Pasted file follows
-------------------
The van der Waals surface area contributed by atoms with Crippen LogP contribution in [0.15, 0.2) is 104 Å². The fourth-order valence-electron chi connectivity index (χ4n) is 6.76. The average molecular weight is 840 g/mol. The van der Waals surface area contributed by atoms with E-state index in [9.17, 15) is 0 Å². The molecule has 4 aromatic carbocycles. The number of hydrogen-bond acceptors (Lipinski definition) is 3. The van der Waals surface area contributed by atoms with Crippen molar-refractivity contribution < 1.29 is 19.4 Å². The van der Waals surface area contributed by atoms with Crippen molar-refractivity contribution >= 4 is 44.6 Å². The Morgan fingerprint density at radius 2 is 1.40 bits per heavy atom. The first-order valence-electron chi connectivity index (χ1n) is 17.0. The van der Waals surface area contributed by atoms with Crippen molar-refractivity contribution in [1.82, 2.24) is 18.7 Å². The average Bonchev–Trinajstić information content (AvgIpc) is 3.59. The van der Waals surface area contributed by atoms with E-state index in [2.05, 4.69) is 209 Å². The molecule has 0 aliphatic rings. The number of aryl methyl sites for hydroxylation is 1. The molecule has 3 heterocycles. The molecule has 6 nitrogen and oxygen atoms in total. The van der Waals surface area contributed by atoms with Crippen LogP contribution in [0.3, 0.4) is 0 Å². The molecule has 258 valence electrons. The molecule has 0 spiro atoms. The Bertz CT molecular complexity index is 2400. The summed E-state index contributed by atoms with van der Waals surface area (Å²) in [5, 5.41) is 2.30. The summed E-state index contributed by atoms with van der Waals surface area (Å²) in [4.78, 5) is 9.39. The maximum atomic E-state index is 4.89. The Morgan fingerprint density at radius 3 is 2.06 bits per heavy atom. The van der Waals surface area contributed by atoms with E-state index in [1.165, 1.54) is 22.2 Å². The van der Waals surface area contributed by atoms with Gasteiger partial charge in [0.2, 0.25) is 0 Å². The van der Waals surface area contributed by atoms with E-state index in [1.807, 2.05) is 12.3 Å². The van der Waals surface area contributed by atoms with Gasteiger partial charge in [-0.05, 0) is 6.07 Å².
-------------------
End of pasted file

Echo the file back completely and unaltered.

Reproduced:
The van der Waals surface area contributed by atoms with Crippen LogP contribution in [0.15, 0.2) is 104 Å². The fourth-order valence-electron chi connectivity index (χ4n) is 6.76. The average molecular weight is 840 g/mol. The van der Waals surface area contributed by atoms with E-state index in [9.17, 15) is 0 Å². The molecule has 4 aromatic carbocycles. The number of hydrogen-bond acceptors (Lipinski definition) is 3. The van der Waals surface area contributed by atoms with Crippen molar-refractivity contribution < 1.29 is 19.4 Å². The van der Waals surface area contributed by atoms with Crippen molar-refractivity contribution >= 4 is 44.6 Å². The Morgan fingerprint density at radius 2 is 1.40 bits per heavy atom. The first-order valence-electron chi connectivity index (χ1n) is 17.0. The van der Waals surface area contributed by atoms with Crippen molar-refractivity contribution in [1.82, 2.24) is 18.7 Å². The average Bonchev–Trinajstić information content (AvgIpc) is 3.59. The van der Waals surface area contributed by atoms with E-state index in [2.05, 4.69) is 209 Å². The molecule has 0 aliphatic rings. The number of aryl methyl sites for hydroxylation is 1. The molecule has 3 heterocycles. The molecule has 6 nitrogen and oxygen atoms in total. The van der Waals surface area contributed by atoms with Crippen LogP contribution in [0.3, 0.4) is 0 Å². The molecule has 258 valence electrons. The molecule has 0 spiro atoms. The Bertz CT molecular complexity index is 2400. The summed E-state index contributed by atoms with van der Waals surface area (Å²) in [5, 5.41) is 2.30. The summed E-state index contributed by atoms with van der Waals surface area (Å²) in [4.78, 5) is 9.39. The maximum atomic E-state index is 4.89. The Morgan fingerprint density at radius 3 is 2.06 bits per heavy atom. The van der Waals surface area contributed by atoms with E-state index in [1.165, 1.54) is 22.2 Å². The van der Waals surface area contributed by atoms with Gasteiger partial charge in [0.2, 0.25) is 0 Å². The van der Waals surface area contributed by atoms with E-state index in [1.807, 2.05) is 12.3 Å². The van der Waals surface area contributed by atoms with Gasteiger partial charge in [-0.05, 0) is 6.07 Å².